Dr. Yehoshua (Shieky) Brownstone is a photographer in London, Ontario. He was formerly a Professor in the Biochemistry Department at the University of Western Ontario.
John Hamilton Bush (1909–1977), primarily known as Jack Bush, was a Canadian painter best known for his Abstract Expressionist style. Born in Toronto, he lived in London, Ont. and Montreal during his early years. Jack Bush began his career in advertising, working in his father’s firm, Rapid Electro Type Company in Montreal. During this time, he studied at the Art Association of Montreal with Edmund Dyonnet and Adam Sherriff Scott. In 1928, he transferred to the company’s office in Toronto, where he took evening classes under Frederick Challener, John Alfsen and Charles Comfort at the Ontario College of Art. Bush’s early work as a painter was influenced by Comfort and the Group of Seven, and throughout the 1930s and ‘40s he produced largely landscape and figurative paintings. His first exhibition was with the Ontario Society of Artists in Toronto in 1936.
In 1934, Jack Bush married Mabel Mills Teakle, a family friend from Montreal, and together they had three sons, Jack Jr (b. 1936), Robert (b. 1938) and Terry (b. 1942). In 1953, dissatisfied with Canada’s place in the international contemporary art scene, Bush and several other Toronto abstract artists founded the group Painters Eleven. William Ronald, another member of Painters Eleven, and an artist who had worked in New York, introduced U.S. art critic Clement Greenberg to the group, which led to a lasting friendship between Bush and Greenberg. The contact with Greenberg in 1957 led to Bush’s international breakthrough in the early 1960s, beginning with his 1962 exhibition at the Robert Elkon Gallery in New York. Between the late 1950s and mid ‘60s, Bush painted in loose brushstrokes with diluted oils, staining paint onto unprimed canvas. In 1966, concerned by the health hazards associated with oil-based paints, he switched to water-based acrylics, less textured than oils but more brightly coloured.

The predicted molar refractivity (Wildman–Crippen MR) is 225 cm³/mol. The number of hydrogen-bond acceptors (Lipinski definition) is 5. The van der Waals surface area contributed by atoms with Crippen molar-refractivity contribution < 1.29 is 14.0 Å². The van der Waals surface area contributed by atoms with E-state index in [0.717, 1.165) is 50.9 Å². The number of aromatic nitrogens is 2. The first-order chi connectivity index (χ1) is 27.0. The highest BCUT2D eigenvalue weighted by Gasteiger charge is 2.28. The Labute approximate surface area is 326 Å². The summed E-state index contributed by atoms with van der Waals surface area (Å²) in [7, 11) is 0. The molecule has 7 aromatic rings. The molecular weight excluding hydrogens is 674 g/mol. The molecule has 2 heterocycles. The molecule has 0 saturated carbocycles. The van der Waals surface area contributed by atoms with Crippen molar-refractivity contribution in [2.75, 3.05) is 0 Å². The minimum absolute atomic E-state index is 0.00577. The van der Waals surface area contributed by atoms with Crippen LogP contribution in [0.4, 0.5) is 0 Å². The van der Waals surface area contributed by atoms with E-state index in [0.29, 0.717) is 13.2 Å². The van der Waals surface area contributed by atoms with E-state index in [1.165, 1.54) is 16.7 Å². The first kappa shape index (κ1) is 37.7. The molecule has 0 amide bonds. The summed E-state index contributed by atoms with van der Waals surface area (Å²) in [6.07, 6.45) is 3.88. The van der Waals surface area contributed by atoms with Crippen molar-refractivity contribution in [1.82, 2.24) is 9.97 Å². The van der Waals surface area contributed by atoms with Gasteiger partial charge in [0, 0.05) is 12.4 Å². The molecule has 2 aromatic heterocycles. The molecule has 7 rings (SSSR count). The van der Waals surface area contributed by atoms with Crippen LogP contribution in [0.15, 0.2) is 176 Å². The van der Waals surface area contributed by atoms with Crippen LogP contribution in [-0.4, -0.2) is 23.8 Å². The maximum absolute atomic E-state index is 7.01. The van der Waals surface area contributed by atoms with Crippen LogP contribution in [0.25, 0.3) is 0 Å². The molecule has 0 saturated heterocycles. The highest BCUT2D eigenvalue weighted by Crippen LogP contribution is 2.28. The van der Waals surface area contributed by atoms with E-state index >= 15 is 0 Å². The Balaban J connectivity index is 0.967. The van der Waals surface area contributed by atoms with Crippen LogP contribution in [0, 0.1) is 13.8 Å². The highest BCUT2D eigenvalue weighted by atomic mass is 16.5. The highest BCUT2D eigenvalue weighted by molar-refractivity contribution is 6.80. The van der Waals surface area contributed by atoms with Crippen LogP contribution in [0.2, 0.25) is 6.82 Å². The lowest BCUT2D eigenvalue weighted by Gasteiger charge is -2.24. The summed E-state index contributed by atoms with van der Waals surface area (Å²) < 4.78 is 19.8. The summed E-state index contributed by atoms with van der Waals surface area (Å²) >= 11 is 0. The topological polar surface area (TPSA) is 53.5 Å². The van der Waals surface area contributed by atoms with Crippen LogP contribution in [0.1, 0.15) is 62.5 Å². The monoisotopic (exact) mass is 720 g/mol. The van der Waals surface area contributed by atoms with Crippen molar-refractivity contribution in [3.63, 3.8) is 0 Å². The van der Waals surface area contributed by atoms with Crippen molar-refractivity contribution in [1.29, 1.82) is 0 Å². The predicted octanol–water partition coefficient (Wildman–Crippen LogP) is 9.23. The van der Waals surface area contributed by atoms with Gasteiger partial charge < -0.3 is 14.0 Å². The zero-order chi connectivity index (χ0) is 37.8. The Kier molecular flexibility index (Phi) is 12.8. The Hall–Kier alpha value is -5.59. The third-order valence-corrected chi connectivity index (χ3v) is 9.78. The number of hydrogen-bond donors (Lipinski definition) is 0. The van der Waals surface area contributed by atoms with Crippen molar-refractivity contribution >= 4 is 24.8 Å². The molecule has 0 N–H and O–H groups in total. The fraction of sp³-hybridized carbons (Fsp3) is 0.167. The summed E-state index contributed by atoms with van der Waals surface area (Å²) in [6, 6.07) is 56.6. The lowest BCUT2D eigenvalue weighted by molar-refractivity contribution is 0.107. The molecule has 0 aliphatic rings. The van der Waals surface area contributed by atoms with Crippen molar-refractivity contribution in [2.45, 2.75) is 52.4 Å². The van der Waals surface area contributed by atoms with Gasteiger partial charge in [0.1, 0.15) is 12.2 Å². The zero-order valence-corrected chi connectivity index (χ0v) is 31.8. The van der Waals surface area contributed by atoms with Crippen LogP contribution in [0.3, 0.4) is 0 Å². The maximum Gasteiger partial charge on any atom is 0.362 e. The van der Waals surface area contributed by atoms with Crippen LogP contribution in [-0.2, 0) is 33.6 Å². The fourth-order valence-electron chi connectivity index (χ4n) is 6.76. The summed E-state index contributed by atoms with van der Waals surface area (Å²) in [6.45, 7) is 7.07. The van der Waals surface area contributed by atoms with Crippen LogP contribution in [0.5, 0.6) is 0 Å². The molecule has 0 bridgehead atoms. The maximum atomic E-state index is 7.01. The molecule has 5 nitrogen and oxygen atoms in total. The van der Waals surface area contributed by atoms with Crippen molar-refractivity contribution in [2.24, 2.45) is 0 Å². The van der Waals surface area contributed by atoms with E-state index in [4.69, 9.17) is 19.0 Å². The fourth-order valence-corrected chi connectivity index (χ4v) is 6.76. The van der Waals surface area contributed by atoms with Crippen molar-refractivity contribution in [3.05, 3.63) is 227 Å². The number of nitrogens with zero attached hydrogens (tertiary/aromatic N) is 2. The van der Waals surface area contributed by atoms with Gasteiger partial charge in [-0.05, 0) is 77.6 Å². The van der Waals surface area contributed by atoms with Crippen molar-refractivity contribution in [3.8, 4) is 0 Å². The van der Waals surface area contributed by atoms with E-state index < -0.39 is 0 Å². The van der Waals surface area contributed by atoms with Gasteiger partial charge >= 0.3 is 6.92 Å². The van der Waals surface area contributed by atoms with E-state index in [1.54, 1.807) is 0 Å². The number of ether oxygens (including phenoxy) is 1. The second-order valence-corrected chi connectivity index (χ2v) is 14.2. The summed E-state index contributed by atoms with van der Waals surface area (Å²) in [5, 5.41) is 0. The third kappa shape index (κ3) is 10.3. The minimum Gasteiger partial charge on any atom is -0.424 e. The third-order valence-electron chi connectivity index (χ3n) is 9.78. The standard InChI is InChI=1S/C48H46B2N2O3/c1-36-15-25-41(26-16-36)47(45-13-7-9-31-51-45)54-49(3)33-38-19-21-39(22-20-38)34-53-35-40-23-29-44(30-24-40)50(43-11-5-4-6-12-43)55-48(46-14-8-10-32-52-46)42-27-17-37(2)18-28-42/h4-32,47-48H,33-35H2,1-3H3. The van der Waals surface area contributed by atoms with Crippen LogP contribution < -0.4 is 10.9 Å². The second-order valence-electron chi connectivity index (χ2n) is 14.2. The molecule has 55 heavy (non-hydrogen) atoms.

In 1964, Jack Bush’s work was included in Greenberg’s Post-Painterly Abstraction at the Los Angeles County Museum, an exhibition that travelled to Minneapolis and Toronto. Along with Jacques Hurtubise, Bush represented Canada at the Bienal de São Paulo (Brazil) in 1967. In the year preceding his death in 1977 (from a heart attack), he received the Order of Canada. That same year, the Art Gallery of Ontario mounted a retrospective exhibition of his abstract works that travelled to several Canadian galleries. Jack Bush’s work is in the collections of the Art Gallery of Ontario, the National Gallery of Canada, the Montreal Museum of Fine Arts, Boston’s Museum of Fine Arts, London’s Tate Gallery and others.